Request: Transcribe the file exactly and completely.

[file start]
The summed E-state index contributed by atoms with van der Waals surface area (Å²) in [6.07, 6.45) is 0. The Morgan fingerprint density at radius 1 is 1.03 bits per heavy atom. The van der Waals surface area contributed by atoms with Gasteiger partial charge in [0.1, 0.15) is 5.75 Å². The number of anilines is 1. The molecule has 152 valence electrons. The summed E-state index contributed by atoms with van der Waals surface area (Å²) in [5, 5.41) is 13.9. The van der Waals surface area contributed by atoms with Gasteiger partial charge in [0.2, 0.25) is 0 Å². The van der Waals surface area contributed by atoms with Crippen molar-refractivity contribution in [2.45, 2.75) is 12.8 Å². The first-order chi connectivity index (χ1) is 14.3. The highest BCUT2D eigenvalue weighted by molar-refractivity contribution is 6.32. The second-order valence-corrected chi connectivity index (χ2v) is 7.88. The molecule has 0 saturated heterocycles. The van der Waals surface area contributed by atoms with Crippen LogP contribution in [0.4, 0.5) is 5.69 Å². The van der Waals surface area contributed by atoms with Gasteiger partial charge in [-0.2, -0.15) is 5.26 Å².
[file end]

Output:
The summed E-state index contributed by atoms with van der Waals surface area (Å²) in [6.07, 6.45) is 0. The Morgan fingerprint density at radius 1 is 1.03 bits per heavy atom. The van der Waals surface area contributed by atoms with Gasteiger partial charge in [0.1, 0.15) is 5.75 Å². The number of anilines is 1. The molecule has 152 valence electrons. The summed E-state index contributed by atoms with van der Waals surface area (Å²) in [5, 5.41) is 13.9. The van der Waals surface area contributed by atoms with Gasteiger partial charge in [0.2, 0.25) is 0 Å². The van der Waals surface area contributed by atoms with Crippen molar-refractivity contribution in [2.45, 2.75) is 12.8 Å². The first-order chi connectivity index (χ1) is 14.3. The highest BCUT2D eigenvalue weighted by molar-refractivity contribution is 6.32. The second-order valence-corrected chi connectivity index (χ2v) is 7.88. The molecule has 0 saturated heterocycles. The van der Waals surface area contributed by atoms with Crippen LogP contribution in [0.4, 0.5) is 5.69 Å². The van der Waals surface area contributed by atoms with Gasteiger partial charge in [-0.2, -0.15) is 5.26 Å².